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English in Malaysia

Postcolonial and Beyond

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Edited By Hajar Abdul Rahim and Shakila Abdul Manan

The main thrust of this edited book is the development of Malaysian English (ME) as a new variety of English from the 1950s to the first decade of the 21st century. The book comprises nine chapters on different aspects of the variety based on original research.
The journey ME has taken as a postcolonial variety is discussed in terms of its linguistic development within the current frameworks of World Englishes (WE), particularly with regard to the evolution of new Englishes. Thus, the book discusses a range of ME linguistic and development issues such as lexis, phonology, modality, discoursal features, linguistic style and variation based on a variety of spoken, written, formal, informal, literary and non-literary language data. The findings from the studies contribute new knowledge on how ME has developed and also importantly, the realities and prospects of the variety as a dynamic and rich New English.
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Modal Expressions in Malaysian English: Peter Collins

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PETER COLLINS

Modal Expressions in Malaysian English

Introduction

The English language was, in Malaysia, a language imposed by its colonial masters, and one which the Malaysian government attempted to replace with Bahasa Malaysia in the constitution of 1957. However Malaysia continued to maintain ties with Britain through its membership of the Commonwealth, and the English language has not only remained deeply rooted in the country but at the same time undergone extensive structural nativisation. Today it is readily accessible in the mass media, through which Malaysians are exposed not only to a variety of English that is distinctive to their country, Malaysian English (ME), but also to British English (BrE) the language of the colonial “parent” of ME, and to American English (AmE), the most influential variety in English world-wide today.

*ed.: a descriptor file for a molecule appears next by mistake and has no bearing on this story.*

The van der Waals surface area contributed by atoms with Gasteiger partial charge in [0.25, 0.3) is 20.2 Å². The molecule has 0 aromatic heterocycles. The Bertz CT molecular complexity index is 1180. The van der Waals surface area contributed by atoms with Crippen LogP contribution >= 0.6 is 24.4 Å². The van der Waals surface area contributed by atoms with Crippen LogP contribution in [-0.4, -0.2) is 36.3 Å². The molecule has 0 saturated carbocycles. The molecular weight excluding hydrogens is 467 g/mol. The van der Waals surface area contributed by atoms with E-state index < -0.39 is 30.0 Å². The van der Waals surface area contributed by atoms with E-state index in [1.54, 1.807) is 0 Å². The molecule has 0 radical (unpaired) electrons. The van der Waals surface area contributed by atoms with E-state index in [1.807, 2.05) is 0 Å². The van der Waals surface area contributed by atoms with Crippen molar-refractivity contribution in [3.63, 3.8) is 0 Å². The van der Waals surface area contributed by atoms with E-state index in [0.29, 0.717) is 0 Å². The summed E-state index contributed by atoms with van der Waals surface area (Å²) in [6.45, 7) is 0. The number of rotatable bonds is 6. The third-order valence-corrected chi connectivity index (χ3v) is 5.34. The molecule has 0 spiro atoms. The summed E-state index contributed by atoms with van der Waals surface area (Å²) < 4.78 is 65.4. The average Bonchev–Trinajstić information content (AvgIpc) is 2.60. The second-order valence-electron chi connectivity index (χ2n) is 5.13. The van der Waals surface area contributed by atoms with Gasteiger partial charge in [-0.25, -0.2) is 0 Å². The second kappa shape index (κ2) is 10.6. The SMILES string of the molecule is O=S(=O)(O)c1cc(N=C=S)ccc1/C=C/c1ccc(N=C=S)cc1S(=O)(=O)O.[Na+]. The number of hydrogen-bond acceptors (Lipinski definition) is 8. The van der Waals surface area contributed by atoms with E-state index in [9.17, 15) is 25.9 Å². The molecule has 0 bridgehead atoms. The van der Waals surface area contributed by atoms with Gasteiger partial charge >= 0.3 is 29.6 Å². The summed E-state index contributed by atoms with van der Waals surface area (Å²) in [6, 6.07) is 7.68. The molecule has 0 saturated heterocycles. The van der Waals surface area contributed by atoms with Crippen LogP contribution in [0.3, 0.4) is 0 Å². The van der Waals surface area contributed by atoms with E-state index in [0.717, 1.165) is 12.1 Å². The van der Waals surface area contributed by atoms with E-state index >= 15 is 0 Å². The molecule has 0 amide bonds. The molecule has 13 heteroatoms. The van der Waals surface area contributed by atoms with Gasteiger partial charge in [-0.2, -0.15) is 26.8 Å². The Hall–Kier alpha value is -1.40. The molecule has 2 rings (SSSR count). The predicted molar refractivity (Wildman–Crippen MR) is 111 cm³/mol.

The aim of this chapter is to determine what insights into the development of ME can be gleaned from an examination of expressions instantiating the category of modality. A more specific objective is to consider the validity of Schneider’s dual claims, in his study of the evolution of the postcolonial Englishes (Schneider 2007: 152), that “Malaysian English, even in its acrolectal form, is not yet accepted as adequate in formal contexts, and the linguistic orientation is still exonormative”. Comparisons of modal usage in ME and in the two “supervarieties” of World English, BrE and AmE, will be used to seek evidence of the continuing presence of exonormativity in ME, and comparisons...

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